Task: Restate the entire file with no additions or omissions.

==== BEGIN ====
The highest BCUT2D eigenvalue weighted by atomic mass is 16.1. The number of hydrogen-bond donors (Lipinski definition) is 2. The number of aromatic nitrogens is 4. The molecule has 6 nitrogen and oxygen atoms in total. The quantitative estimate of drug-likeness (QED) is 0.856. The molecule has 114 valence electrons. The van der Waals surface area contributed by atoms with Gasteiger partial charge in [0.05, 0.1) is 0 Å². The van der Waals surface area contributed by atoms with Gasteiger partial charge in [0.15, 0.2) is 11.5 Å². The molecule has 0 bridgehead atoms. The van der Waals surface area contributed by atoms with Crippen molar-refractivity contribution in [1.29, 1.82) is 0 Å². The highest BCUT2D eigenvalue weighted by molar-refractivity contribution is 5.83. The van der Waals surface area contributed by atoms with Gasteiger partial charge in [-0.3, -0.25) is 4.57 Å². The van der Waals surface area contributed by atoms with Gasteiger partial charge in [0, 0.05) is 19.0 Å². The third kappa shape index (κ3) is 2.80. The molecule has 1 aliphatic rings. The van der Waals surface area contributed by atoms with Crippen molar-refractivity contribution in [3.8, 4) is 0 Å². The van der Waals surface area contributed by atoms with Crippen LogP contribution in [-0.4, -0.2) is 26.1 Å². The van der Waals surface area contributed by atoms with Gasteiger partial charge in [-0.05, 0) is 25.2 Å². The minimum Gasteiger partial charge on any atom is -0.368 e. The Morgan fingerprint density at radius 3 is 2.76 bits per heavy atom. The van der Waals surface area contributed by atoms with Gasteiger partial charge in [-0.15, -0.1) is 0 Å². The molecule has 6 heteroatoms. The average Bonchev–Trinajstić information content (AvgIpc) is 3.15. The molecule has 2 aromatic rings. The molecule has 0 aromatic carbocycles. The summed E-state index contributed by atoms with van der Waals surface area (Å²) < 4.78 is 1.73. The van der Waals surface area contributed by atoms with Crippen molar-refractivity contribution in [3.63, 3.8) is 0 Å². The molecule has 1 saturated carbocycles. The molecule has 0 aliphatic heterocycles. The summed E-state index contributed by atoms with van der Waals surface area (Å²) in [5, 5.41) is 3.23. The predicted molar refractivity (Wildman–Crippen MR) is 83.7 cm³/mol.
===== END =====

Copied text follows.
The highest BCUT2D eigenvalue weighted by atomic mass is 16.1. The number of hydrogen-bond donors (Lipinski definition) is 2. The number of aromatic nitrogens is 4. The molecule has 6 nitrogen and oxygen atoms in total. The quantitative estimate of drug-likeness (QED) is 0.856. The molecule has 114 valence electrons. The van der Waals surface area contributed by atoms with Gasteiger partial charge in [0.05, 0.1) is 0 Å². The van der Waals surface area contributed by atoms with Gasteiger partial charge in [0.15, 0.2) is 11.5 Å². The molecule has 0 bridgehead atoms. The van der Waals surface area contributed by atoms with Crippen molar-refractivity contribution in [1.29, 1.82) is 0 Å². The highest BCUT2D eigenvalue weighted by molar-refractivity contribution is 5.83. The van der Waals surface area contributed by atoms with Gasteiger partial charge in [-0.3, -0.25) is 4.57 Å². The van der Waals surface area contributed by atoms with Gasteiger partial charge in [0, 0.05) is 19.0 Å². The third kappa shape index (κ3) is 2.80. The molecule has 1 aliphatic rings. The van der Waals surface area contributed by atoms with Crippen molar-refractivity contribution in [3.8, 4) is 0 Å². The van der Waals surface area contributed by atoms with Crippen LogP contribution in [-0.4, -0.2) is 26.1 Å². The van der Waals surface area contributed by atoms with Gasteiger partial charge in [-0.05, 0) is 25.2 Å². The minimum Gasteiger partial charge on any atom is -0.368 e. The Morgan fingerprint density at radius 3 is 2.76 bits per heavy atom. The van der Waals surface area contributed by atoms with Gasteiger partial charge in [-0.15, -0.1) is 0 Å². The molecule has 6 heteroatoms. The average Bonchev–Trinajstić information content (AvgIpc) is 3.15. The molecule has 2 aromatic rings. The molecule has 0 aromatic carbocycles. The summed E-state index contributed by atoms with van der Waals surface area (Å²) < 4.78 is 1.73. The van der Waals surface area contributed by atoms with Crippen molar-refractivity contribution in [3.63, 3.8) is 0 Å². The molecule has 1 saturated carbocycles. The molecule has 0 aliphatic heterocycles. The summed E-state index contributed by atoms with van der Waals surface area (Å²) in [5, 5.41) is 3.23. The predicted molar refractivity (Wildman–Crippen MR) is 83.7 cm³/mol.